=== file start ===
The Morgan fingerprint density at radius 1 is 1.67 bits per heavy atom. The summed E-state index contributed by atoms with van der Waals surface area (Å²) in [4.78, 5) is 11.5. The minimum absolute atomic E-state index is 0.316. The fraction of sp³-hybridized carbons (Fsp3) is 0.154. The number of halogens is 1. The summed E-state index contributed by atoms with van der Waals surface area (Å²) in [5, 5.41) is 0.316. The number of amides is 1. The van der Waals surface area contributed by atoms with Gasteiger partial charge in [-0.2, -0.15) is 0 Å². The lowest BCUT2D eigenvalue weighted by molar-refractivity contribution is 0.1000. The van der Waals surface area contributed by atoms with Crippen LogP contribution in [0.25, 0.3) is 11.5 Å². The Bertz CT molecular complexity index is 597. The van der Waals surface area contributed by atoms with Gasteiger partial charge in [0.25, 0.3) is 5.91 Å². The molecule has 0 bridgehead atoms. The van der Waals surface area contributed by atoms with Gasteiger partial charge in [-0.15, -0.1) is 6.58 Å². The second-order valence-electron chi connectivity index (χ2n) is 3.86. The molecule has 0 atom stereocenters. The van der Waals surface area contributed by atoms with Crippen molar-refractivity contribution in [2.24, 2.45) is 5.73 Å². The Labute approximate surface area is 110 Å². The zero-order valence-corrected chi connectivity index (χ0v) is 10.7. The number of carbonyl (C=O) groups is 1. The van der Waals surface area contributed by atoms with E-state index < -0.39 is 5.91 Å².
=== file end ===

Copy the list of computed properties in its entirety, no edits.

The Morgan fingerprint density at radius 1 is 1.67 bits per heavy atom. The summed E-state index contributed by atoms with van der Waals surface area (Å²) in [4.78, 5) is 11.5. The minimum absolute atomic E-state index is 0.316. The fraction of sp³-hybridized carbons (Fsp3) is 0.154. The number of halogens is 1. The summed E-state index contributed by atoms with van der Waals surface area (Å²) in [5, 5.41) is 0.316. The number of amides is 1. The van der Waals surface area contributed by atoms with Gasteiger partial charge in [-0.2, -0.15) is 0 Å². The lowest BCUT2D eigenvalue weighted by molar-refractivity contribution is 0.1000. The van der Waals surface area contributed by atoms with Crippen LogP contribution in [0.25, 0.3) is 11.5 Å². The Bertz CT molecular complexity index is 597. The van der Waals surface area contributed by atoms with Gasteiger partial charge in [0.25, 0.3) is 5.91 Å². The molecule has 0 bridgehead atoms. The van der Waals surface area contributed by atoms with Gasteiger partial charge in [-0.15, -0.1) is 6.58 Å². The second-order valence-electron chi connectivity index (χ2n) is 3.86. The molecule has 0 atom stereocenters. The van der Waals surface area contributed by atoms with Crippen molar-refractivity contribution in [2.24, 2.45) is 5.73 Å². The Labute approximate surface area is 110 Å². The zero-order valence-corrected chi connectivity index (χ0v) is 10.7. The number of carbonyl (C=O) groups is 1. The van der Waals surface area contributed by atoms with E-state index < -0.39 is 5.91 Å².